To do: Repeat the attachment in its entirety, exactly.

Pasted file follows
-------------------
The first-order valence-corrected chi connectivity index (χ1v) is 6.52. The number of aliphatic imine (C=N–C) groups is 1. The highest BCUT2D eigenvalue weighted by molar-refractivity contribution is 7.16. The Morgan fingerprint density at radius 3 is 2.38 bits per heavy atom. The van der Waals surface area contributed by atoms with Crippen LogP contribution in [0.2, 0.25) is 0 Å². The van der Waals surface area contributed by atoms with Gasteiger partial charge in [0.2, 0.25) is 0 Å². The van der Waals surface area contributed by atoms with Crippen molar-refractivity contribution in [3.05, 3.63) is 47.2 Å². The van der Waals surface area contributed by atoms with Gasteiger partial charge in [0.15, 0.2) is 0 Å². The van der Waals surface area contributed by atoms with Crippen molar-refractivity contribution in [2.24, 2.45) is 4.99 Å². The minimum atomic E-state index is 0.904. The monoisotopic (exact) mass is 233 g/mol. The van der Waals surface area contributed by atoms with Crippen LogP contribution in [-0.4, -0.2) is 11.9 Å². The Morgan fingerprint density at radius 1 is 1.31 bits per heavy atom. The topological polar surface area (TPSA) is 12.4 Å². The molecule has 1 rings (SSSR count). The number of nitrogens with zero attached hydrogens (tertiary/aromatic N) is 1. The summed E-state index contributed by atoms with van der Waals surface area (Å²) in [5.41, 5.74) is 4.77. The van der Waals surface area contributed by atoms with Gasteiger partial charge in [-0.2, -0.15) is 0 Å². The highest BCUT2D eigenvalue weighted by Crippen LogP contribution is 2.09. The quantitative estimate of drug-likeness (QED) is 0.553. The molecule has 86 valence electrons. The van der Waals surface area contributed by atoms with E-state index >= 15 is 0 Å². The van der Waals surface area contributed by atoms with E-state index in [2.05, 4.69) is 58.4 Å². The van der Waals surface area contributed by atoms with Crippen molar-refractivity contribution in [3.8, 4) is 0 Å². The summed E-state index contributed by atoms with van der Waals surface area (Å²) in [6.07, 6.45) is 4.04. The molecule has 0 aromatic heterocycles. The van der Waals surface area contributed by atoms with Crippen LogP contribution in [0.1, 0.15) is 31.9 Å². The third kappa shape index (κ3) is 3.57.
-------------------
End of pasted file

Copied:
The first-order valence-corrected chi connectivity index (χ1v) is 6.52. The number of aliphatic imine (C=N–C) groups is 1. The highest BCUT2D eigenvalue weighted by molar-refractivity contribution is 7.16. The Morgan fingerprint density at radius 3 is 2.38 bits per heavy atom. The van der Waals surface area contributed by atoms with Crippen LogP contribution in [0.2, 0.25) is 0 Å². The van der Waals surface area contributed by atoms with Gasteiger partial charge in [0.2, 0.25) is 0 Å². The van der Waals surface area contributed by atoms with Crippen molar-refractivity contribution in [3.05, 3.63) is 47.2 Å². The van der Waals surface area contributed by atoms with Gasteiger partial charge in [0.15, 0.2) is 0 Å². The van der Waals surface area contributed by atoms with Crippen molar-refractivity contribution in [2.24, 2.45) is 4.99 Å². The minimum atomic E-state index is 0.904. The monoisotopic (exact) mass is 233 g/mol. The van der Waals surface area contributed by atoms with Crippen LogP contribution in [-0.4, -0.2) is 11.9 Å². The Morgan fingerprint density at radius 1 is 1.31 bits per heavy atom. The topological polar surface area (TPSA) is 12.4 Å². The molecule has 1 rings (SSSR count). The number of nitrogens with zero attached hydrogens (tertiary/aromatic N) is 1. The summed E-state index contributed by atoms with van der Waals surface area (Å²) in [5.41, 5.74) is 4.77. The van der Waals surface area contributed by atoms with Gasteiger partial charge in [-0.2, -0.15) is 0 Å². The highest BCUT2D eigenvalue weighted by Crippen LogP contribution is 2.09. The quantitative estimate of drug-likeness (QED) is 0.553. The molecule has 86 valence electrons. The van der Waals surface area contributed by atoms with E-state index >= 15 is 0 Å². The van der Waals surface area contributed by atoms with E-state index in [2.05, 4.69) is 58.4 Å². The van der Waals surface area contributed by atoms with Crippen molar-refractivity contribution in [3.8, 4) is 0 Å². The summed E-state index contributed by atoms with van der Waals surface area (Å²) in [6.07, 6.45) is 4.04. The molecule has 0 aromatic heterocycles. The van der Waals surface area contributed by atoms with Crippen LogP contribution in [0.1, 0.15) is 31.9 Å². The third kappa shape index (κ3) is 3.57.